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From Uma Maheswara Rao G <mahesw...@huawei.com>
Subject RE: Blocks are getting corrupted under very high load
Date Thu, 24 Nov 2011 02:21:54 GMT
Thanks Todd.

Finally we also started suspecting in that angle. Planned to take the file details before
reboot and after reboot.
With the above analysis i can confirm, whether the same issue or not.

One more thing to notice is that the difference between reboot time and last replica finalization
is ~1hr in some cases. 
Since the machine is rebooted due to kernal.hung_task_timeout_secs , in OS also that particular
thread might not got the chance to sync the data.

great one, HDFS-1539, I have merged all the bugs. Since this is an improvement, issue might
not come to my list :( .

Also found some OS level configs to do the filesystem operations synchronously 
dirsync
    All directory updates within the filesystem should be done synchronously. This affects
the following system calls: creat, link, unlink, symlink, mkdir, rmdir, mknod and rename.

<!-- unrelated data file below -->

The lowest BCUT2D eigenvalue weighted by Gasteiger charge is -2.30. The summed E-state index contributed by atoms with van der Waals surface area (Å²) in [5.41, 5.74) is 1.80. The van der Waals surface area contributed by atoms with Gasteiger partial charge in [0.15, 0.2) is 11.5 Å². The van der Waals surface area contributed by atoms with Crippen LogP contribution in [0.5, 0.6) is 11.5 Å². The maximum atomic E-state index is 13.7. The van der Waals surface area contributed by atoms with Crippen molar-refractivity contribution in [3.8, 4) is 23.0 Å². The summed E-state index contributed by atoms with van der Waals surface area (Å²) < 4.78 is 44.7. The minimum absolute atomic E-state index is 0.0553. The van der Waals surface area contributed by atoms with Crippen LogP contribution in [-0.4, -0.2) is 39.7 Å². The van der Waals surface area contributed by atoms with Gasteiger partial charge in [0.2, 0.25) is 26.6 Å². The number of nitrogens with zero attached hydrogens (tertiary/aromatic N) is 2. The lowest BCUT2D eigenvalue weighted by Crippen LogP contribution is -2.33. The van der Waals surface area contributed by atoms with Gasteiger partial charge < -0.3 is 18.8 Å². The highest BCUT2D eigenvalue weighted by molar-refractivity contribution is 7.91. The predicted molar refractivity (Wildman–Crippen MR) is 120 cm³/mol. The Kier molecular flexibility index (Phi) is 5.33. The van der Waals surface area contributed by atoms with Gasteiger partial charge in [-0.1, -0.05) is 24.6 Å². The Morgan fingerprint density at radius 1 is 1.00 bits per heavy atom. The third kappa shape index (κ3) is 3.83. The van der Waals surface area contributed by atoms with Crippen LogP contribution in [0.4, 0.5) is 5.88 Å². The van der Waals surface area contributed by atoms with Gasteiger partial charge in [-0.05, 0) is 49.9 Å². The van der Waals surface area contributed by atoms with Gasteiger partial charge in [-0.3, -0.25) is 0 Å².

We suspected mainly the rename operation lost after reboot. Since metafile , blockfile rename
should happen when finalizing the block from BBW to current. ( at least not considered blocksize).

Anyway, thanks a lot for your great & valuable  time  with us here. After checking the
above OS logs, i will have a run with HDFS-1539.


Regards,
Uma

________________________________________
From: Todd Lipcon [todd@cloudera.com]
Sent: Thursday, November 24, 2011 5:07 AM
To: common-dev@hadoop.apache.org
Cc: hdfs-dev@hadoop.apache.org
Subject: Re: Blocks are getting corrupted under very high load

On Wed, Nov 23, 2011 at 1:23 AM, Uma Maheswara Rao G
<maheswara@huawei.com> wrote:
> Yes, Todd,  block after restart is small and  genstamp also lesser.
>   Here complete machine reboot happend. The boards are configured like, if it is not
getting any CPU cycles  for 480secs, it will reboot himself.
>  kernal.hung_task_timeout_secs = 480 sec.

So sounds like the following happened:
- while writing file, the pipeline got reduced down to 1 node due to
timeouts from the other two
- soon thereafter (before more replicas were made), that last replica
kernel-paniced without syncing the data
- on reboot, the filesystem lost some edits from its ext3 journal, and
the block got moved back into the RBW directly, with truncated data
- hdfs did "the right thing" - at least what the algorithms say it
should do, because it had gotten a commitment for a later replica

If you have a build which includes HDFS-1539, you could consider
setting dfs.datanode.synconclose to true, which would have prevented
this problem.

-Todd
--
Todd Lipcon
Software Engineer, Cloudera

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